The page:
“Freedom to Read” is Focus for Banned Books Week

Most have heard about banned book attempts on such titles as J.D. Salinger’s profane classic, “Catcher in the Rye,” or the recent gay marriage children’s book, “King and King,” by Linda De Haan and Stern Nijland.

But “Twilight”?

 

It’s true, according to the American Library Association. As recently as 2010, Twilight, by Stephenie Meyer, was one of the Association’s Top Ten Challenged books, most often on the basis of the would-be-book-banners’ religious viewpoints and for its depiction of violence. One school in California ordered all copies to be removed from the library—an order rescinded a short while later.

Not all books are so lucky, which is why the Rose State College Learning Resources Center is conducting activities for Banned Books week, September 30 – October 6, 2012.

In 2007 in Oklahoma, “The Bermudez Triangle,” by Maureen Johnson was ordered pulled from the shelves of the Bartlesville Mid-High Library due to its alleged depiction of homosexuality.

“The book was removed from the library. Only two of the eight committee members had read the book,” notes the report from the Oklahoma Library Association. Eventually, the book was put on a segregated shelf in the library where readership was monitored.

The attempted banning of books is alive throughout the country, and in Oklahoma as well, says Barbara Pfrehm, coordinator for this year’s Banned Books Week at Rose State College. Pfrehm works in the campus library, or Learning Resources Center.

“There are always the classics,” Pfrehm says. “’Huckleberry Finn’ for its racial overtones, ‘Catcher in the Rye’ for its profanity. In Oklahoma, the depiction of homosexuality often makes a book a target.”

Of the five challenged titles in Oklahoma, three were on the list because of issues surrounding sexual orientation. For instance, “A Tale of Two Daddies,” by Vanita Oelschlager, was asked to be removed from a library because the patron “didn't want her children exposed to this ‘alternative’ lifestyle.”

It was kept on the shelf. “We serve a diverse community,” noted the librarian’s report, suggesting that parents should be the one to monitor such access.

Not all such situations are sexuality-oriented. In 2006, notes the Oklahoma report, the Diary of Anne Frank was challenged when a superintendent and principal met with an unnamed English teacher in an unnamed school “to request book not be taught in the next school year after complaints by a parent concerning (that the book was) promoting Jewish religion.”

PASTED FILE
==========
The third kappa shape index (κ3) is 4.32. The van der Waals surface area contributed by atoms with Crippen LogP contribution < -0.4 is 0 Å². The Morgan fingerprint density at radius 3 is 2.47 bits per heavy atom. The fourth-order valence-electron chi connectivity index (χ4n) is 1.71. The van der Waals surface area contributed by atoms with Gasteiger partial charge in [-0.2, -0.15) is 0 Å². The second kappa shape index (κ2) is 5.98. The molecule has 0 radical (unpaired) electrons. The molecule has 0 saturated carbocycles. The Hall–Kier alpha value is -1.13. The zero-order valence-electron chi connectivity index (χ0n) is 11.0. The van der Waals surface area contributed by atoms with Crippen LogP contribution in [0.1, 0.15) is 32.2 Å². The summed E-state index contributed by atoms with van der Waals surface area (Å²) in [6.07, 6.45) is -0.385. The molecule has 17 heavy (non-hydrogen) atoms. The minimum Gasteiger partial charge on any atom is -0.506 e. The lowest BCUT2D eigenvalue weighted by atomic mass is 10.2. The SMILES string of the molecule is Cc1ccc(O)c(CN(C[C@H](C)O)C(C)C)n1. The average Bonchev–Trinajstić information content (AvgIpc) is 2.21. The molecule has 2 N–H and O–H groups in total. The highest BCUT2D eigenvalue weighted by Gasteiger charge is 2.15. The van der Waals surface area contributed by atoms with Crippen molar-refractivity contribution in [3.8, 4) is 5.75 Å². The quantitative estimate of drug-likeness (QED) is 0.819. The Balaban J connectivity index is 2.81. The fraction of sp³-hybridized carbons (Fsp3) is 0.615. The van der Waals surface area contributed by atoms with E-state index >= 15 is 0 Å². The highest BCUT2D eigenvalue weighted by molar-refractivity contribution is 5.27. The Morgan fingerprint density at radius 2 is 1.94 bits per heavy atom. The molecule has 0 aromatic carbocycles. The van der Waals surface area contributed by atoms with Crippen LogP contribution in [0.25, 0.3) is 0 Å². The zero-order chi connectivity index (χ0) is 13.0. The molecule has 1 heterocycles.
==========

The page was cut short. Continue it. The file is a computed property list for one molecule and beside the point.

Rose State Banned Book Week:

Join the staff at Rose State College’s Learning Resources Center through the first week of October to celebrate the freedom to read. All events are free and open to the public.
The week’s highlights:

· Monday, Oct 1. Read-out. Everyone is welcomed to bring a favorite banned book and join this first impromptu gathering to share excerpts from banned or controversial books. You might get to experience your own favorite instructor read from a banned book. Monday and Tuesday will feature different readers and books.
10:30 am in front of LRC

· Tuesday, Oct 2. Read-out. Everyone is welcomed to bring a favorite banned book and join this second impromptu gathering to share excerpts from banned or controversial books. You might get to experience your own favorite instructor read from a banned book. Monday and Tuesday will feature different readers and books.
12 noon in front of LRC

· Wednesday, Oct 3. Panel debate. Should we or shouldn’t we? Don’t miss this panel of local Rose State College experts who will debate banning materials in libraries. When, if ever, is censorship appropriate? Faculty Panelists: Dick Frost, Michael Grady, Jim Hochtritt, and John Wood. Moderated by Ben Fenwick.
2:30-3:30 pm, LRC, Rm 109/110

· All week. Banned Book Display. Come view some books that have been banned or challenged in libraries.

Library Resources Center, 1st floor

For more detailed information go to < http://www.rose.edu/banned-books-week >.

The list of challenged books in Oklahoma for 2012, according to the Oklahoma Library Association:

“Daddy Pappa and Me,” by Newman, Leslea “Customer didn't want her children exposed to this "alternative" lifestyle.”

“I know an Old Lady Who Swallowed a Fly,” Rounds, Glen “It might make kids think about dying.”

“Kitty, Kitty, Bang, Bang,” Cairo "’pornographic’ language; wouldn't be good for someone under 18 to get hold of.”

“Mommy, Mama and Me,” Newman, Leslea “Customer didn't want her children exposed to this ‘alternative’ lifestyle.

“Tale of Two Daddies,” Oelschlager, Vanita “Customer didn't want her children exposed to this ‘alternative’ lifestyle.


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